Sunday, March 11, 2018

Interview with Tayari Jones

Here's her book, Tayari Jones, An American Marriage: A Novel.

Yes, it's a progressive "Oprah Book Club" offering, but I read everything and this looks interesting.

At LAT, "Talking to Tayari Jones about 'An American Marriage' and Oprah":
“An American Marriage” is a departure from your previous novels, which mainly focused on younger characters. Your new book is about adults with complex problems. What was it like for you to work on this different canvas? It was super challenging. When I had written novels with younger characters, I was confident that I knew more than they did, so I felt I had distance from the subject matter and a wisdom about the conflicts. In writing this novel, the characters are nearly as old as I am, and they’re struggling with questions for which I wasn’t sure I had the answers. The writing was more of an exploration.

I also intimidated myself early in the process with all the research. I discovered horrible things about the American penal system, and at first I was trying to novelize my research. I don’t like to read things that feel like the novel version of a sociological text, but for a while I felt like if I didn’t incorporate all of my research, I was somehow not being true to my aim of discussing the problem. But that is the absolute wrong way to approach writing a novel. As they say, you should write about people and their problems, not about problems and their people. I learned way too much about the problem and I didn’t have the people. I was learning, but I wasn’t imagining.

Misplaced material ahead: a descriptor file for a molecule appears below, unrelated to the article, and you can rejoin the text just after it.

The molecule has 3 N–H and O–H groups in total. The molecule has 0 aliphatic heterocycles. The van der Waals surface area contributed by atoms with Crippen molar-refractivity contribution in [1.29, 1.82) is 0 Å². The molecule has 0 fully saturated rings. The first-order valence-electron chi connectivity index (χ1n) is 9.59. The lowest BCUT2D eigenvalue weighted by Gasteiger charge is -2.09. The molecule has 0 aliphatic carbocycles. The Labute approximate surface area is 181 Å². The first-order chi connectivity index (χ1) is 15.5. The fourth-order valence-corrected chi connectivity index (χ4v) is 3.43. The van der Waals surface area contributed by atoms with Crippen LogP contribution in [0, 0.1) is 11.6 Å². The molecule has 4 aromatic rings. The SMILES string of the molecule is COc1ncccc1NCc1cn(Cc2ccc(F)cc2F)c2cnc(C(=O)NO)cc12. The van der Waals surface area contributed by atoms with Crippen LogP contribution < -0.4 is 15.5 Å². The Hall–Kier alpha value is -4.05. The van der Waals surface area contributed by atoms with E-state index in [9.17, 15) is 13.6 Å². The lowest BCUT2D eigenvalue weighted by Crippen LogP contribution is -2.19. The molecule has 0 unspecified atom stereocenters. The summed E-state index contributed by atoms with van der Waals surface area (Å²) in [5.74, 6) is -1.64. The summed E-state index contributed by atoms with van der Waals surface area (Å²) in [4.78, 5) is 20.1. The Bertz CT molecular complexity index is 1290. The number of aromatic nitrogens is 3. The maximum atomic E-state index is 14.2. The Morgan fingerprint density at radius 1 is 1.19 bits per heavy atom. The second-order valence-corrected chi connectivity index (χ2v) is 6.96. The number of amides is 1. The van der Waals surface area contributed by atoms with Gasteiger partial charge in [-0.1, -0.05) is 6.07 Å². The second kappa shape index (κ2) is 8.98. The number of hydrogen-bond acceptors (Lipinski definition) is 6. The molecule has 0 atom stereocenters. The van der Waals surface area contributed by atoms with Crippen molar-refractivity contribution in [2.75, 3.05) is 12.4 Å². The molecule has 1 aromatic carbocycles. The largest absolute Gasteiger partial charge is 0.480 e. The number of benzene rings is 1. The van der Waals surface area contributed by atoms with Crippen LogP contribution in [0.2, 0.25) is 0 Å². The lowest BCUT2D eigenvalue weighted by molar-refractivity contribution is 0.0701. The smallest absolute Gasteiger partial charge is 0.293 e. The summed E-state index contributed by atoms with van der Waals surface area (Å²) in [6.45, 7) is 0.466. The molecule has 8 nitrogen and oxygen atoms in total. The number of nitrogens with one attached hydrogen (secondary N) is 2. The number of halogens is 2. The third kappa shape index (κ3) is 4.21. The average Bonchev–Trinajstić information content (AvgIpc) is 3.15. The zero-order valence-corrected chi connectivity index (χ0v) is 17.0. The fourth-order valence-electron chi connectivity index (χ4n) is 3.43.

Although Roy and Celestial are newly married at the start of the novel, their marriage isn’t idyllic. Roy still collects phone numbers from other women, Celestial doesn’t understand how much pressure her family’s wealth puts on Roy. What are the challenges of writing about a marriage that has yet to completely gel?

I didn’t find a challenge in that at all. I think a fairy-tale marriage is harder to write, because a fairy tale doesn’t resemble anything you’ve ever seen in real life. I just wrote the characters real.

For example: Celestial is an artist, she’s ambitious, she wants to chase her dream. Anyone who’s chased a dream knows it takes a lot of time and focus, particularly in the arts. And she can’t do that and be the dutiful caretaker of an incarcerated person. So she has to make choices. If someone asked you if she had the right to pursue her dreams, without mentioning her husband, you would say, “Of course!” If your marriage is keeping you from pursuing your dreams, you need a new marriage. But if you add that Roy is wrongfully incarcerated, then it’s almost like she’s being a negligent member of her community. How does one balance your commitment to the collective, and taking care of yourself? This is a balance I struggle with all the time. I think a lot of women do...